- π is the mathematical constant pi (approximately equal to 3.14)
- bore is the diameter of the piston
- stroke is the length of travel of the piston
- number of cylinders is the number of cylinders in the engine
Let’s take an example to understand how to use this formula.
Consider an engine with a bore of 8.6 cm and a stroke of 10 cm, and four cylinders.
Engine Capacity = (3.14/4) x (8.6 x 8.6) x 10 x 4
Engine Capacity= 675.53 CC
Therefore, the engine capacity of this four-cylinder engine is 675.53 CC.
Why Does Engine CC Matter?
Engine CC is an important specification to remember whilst deciding on a motorcycle. The following are the reasons why engine CC topics:
Power output: Generally, the higher the engine’s CC, the extra power the engine can produce. This is due to the fact a larger engine can burn more fuel and create extra combustion, ensuing in more power being produced. So, in case you are seeking out a powerful engine, you can want to pick out one with a higher CC.
Fuel economic system: The size of the engine can affect the fuel financial system as properly. A smaller engine with decreased CC can be greater in fuel efficiency than a bigger engine with higher CC.
Speed: A better engine CC also can affect the rate of an automobile. As mentioned earlier, a larger engine can produce more power, which could translate to an increased pace.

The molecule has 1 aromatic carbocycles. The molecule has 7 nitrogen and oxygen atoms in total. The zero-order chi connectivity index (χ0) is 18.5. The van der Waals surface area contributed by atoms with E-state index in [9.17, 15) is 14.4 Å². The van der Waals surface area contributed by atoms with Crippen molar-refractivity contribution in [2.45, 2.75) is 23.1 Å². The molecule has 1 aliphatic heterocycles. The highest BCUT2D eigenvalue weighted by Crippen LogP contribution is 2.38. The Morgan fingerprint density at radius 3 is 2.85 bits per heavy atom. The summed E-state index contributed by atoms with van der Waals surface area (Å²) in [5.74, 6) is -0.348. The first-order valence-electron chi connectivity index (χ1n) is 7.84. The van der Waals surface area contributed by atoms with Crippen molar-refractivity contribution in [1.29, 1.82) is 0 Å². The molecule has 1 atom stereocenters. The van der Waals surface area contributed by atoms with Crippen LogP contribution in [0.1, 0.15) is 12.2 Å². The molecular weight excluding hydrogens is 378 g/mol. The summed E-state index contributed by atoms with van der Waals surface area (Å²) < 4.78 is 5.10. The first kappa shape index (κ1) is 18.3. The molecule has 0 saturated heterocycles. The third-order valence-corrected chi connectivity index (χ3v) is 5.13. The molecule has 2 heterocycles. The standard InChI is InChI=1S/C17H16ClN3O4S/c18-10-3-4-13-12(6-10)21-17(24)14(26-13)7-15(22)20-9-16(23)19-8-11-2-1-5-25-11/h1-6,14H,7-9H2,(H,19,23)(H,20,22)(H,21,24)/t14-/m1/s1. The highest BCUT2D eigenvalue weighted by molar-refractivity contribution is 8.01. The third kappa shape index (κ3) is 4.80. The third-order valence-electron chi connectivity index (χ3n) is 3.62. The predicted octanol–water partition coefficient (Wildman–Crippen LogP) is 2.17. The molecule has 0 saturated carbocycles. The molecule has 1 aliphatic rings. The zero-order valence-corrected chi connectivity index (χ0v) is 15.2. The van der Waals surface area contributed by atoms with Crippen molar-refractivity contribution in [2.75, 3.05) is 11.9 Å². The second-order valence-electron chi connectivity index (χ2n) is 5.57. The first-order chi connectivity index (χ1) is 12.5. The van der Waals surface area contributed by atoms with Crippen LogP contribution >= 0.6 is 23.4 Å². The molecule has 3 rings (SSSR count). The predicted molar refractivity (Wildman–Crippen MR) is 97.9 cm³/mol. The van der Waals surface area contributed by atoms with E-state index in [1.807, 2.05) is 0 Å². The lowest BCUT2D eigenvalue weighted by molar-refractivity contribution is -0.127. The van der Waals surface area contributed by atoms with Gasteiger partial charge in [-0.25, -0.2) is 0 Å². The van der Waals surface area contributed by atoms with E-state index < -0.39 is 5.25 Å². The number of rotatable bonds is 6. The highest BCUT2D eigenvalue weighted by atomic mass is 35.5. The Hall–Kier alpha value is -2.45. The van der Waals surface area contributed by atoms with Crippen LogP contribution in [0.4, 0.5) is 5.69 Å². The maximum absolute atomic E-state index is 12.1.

Weight: It can have an impact on the weight of the motorcycle. A larger CC engine usually weighs more than a smaller one, which may affect the overall weight distribution of the bike. This can affect coping with, stability, and even fuel the economic system.
Cost: Larger CC engines tend to be extra steeply-priced than smaller engines. This is due to the fact they require greater substances and more complicated production methods to manufacture. Additionally, large engines could have higher maintenance charges.
What is HP?
HP usually stands for “horsepower,” which is a unit of power used to measure the rate at which work is done. Horsepower is often used to describe the power output of an internal combustion engine.
One horsepower is equal to the energy needed to lift 550 pounds (250 kilograms) one foot (0.3 m) or about 746 watts per second.
For a motorcycle engine, horsepower refers to the amount of work an engine can do in time and is a function of various factors such as engine size, configuration, and performance.